A team of researchers from Cardiff University, UK, has made a groundbreaking discovery that could result in global cancer treatment. It would be a holy grail medication that can kill many kinds of cancer. While testing the medication on mice, the team has revealed a new type of so-called T-cells. Notably, the cells can detect a variety of cancerous cells, while separating them from healthy cells. Researchers hope to use those cells to build a universal approach to treat the disease. Currently, the testing is at the primary stage. The scientists have experimented with mice as well as human cells in the laboratory.
A T-cell is a kind of WBC (White Blood Cell) present in the immune system which helps to fight against infections. While treating cancer with T-cells, doctors remove immune cells from the patient’s blood. After that, they modify the cells and inject them back into the patient’s bloodstream. These modified immune cells then seek for the cancer cells and destroy them. Notably, T-cell therapies are the latest prototype in cancer treatments. The most broadly used treatment, CAR-T, is customized to each patient, but it can aim at only a few kinds of cancers. Besides, CAR-T has not offered successful results for solid tumors, which form the vast majority of cancers.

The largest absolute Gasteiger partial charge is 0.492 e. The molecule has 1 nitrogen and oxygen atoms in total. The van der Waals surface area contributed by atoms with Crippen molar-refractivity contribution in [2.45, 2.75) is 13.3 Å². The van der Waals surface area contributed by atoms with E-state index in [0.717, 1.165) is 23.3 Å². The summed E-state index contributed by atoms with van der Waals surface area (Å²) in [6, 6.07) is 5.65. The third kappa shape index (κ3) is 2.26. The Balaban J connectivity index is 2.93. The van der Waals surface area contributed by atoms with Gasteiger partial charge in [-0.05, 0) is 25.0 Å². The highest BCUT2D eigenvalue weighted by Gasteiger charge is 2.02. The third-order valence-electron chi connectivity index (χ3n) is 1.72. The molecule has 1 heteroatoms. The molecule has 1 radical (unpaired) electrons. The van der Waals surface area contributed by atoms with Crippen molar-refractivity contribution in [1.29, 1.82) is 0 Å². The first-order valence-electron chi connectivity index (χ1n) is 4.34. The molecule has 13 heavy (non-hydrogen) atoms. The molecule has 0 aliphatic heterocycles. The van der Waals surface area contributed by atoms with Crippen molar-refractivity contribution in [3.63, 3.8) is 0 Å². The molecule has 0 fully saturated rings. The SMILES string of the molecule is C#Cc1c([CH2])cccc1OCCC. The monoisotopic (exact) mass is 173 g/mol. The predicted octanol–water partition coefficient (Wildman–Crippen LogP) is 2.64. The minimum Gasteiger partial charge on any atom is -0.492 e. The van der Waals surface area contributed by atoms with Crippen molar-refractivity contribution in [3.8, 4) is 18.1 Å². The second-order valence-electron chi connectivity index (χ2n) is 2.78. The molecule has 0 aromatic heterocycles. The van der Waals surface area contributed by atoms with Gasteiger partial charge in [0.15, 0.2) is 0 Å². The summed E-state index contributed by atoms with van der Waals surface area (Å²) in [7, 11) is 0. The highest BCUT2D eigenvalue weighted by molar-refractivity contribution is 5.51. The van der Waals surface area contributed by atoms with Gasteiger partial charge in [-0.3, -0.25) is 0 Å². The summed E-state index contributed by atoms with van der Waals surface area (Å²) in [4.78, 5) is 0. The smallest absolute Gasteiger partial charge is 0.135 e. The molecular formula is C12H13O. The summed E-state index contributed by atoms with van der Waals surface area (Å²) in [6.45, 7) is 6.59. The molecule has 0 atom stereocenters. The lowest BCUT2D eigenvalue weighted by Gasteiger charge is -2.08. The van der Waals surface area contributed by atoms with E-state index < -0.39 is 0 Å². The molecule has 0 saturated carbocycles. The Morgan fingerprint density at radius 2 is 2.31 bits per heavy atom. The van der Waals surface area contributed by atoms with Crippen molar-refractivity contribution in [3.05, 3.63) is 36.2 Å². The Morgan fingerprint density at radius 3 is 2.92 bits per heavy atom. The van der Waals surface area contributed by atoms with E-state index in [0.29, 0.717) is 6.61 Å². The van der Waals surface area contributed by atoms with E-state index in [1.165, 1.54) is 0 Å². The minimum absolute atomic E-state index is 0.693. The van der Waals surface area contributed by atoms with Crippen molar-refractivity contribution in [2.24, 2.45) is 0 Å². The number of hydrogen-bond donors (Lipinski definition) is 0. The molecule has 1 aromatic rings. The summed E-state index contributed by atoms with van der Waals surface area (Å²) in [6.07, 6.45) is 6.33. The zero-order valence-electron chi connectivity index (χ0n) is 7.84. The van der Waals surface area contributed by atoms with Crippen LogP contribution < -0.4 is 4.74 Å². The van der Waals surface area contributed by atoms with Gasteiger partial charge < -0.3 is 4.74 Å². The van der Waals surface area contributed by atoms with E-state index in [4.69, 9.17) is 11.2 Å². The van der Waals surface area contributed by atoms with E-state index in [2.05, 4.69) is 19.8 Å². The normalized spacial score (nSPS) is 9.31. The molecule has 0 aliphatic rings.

The research, published in the journal Nature Immunotherapy, reveals the latest discovery of T-cells to combat cancer. Cardiff scientists have found T-Cells armed with a new kind of TCR or T-cell receptor that determines and destroys most human cancer forms. Most importantly, TCR has the potential to differentiate between cancerous and healthy cells. The scientists have used CRISPR-Cas9 testing to find the latest type of TCR in T-cells – MR1. It is nothing but a receptor module that works the same as HLA when it comes to scanning and spotting cancer cells. For the prototype, now in the primary phase, the team aims to organize forthcoming clinical trials. Even more, they seek to learn more regarding the mechanisms that allow MR1 to spot cancer cells molecularly. The leading author of the study, Andrew Sewell, said, treating cancer through MR1-controlled T-cells is the latest amazing edge.